Language Evolution by Iterated Learning With Bayesian Agents

Cognitive Science 31 (3):441-480 (2007)
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Abstract

Languages are transmitted from person to person and generation to generation via a process of iterated learning: people learn a language from other people who once learned that language themselves. We analyze the consequences of iterated learning for learning algorithms based on the principles of Bayesian inference, assuming that learners compute a posterior distribution over languages by combining a prior (representing their inductive biases) with the evidence provided by linguistic data. We show that when learners sample languages from this posterior distribution, iterated learning converges to a distribution over languages that is determined entirely by the prior. Under these conditions, iterated learning is a form of Gibbs sampling, a widely-used Markov chain Monte Carlo algorithm. The consequences of iterated learning are more complicated when learners choose the language with maximum posterior probability, being affected by both the prior of the learners and the amount of information transmitted between generations. We show that in this case, iterated learning corresponds to another statistical inference algorithm, a variant of the expectation-maximization (EM) algorithm. These results clarify the role of iterated learning in explanations of linguistic universals and provide a formal connection between constraints on language acquisition and the languages that come to be spoken, suggesting that information transmitted via iterated learning will ultimately come to mirror the minds of the learners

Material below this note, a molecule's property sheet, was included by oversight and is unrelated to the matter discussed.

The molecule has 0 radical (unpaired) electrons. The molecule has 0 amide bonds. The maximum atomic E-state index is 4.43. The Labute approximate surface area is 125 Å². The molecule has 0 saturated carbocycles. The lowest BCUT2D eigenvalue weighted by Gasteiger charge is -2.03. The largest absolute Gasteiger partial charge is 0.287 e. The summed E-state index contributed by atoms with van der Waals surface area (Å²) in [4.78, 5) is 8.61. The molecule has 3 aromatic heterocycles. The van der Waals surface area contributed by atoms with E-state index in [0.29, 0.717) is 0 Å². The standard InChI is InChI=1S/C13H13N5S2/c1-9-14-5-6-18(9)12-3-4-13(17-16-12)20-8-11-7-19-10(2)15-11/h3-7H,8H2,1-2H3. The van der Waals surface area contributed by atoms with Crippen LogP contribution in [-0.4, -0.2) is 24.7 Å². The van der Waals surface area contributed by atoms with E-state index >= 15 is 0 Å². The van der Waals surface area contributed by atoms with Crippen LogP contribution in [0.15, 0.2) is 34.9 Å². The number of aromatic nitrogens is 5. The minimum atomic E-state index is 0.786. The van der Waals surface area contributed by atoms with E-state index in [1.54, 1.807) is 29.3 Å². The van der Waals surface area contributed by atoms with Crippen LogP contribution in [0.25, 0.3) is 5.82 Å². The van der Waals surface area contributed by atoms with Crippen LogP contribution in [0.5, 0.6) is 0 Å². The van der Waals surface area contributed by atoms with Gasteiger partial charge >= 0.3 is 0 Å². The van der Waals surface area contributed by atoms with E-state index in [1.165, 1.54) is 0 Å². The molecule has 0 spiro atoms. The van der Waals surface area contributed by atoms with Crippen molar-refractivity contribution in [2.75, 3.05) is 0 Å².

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Tom Griffiths
Aarhus University

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Aspects of the Theory of Syntax.Noam Chomsky - 1965 - Cambridge, MA, USA: MIT Press.
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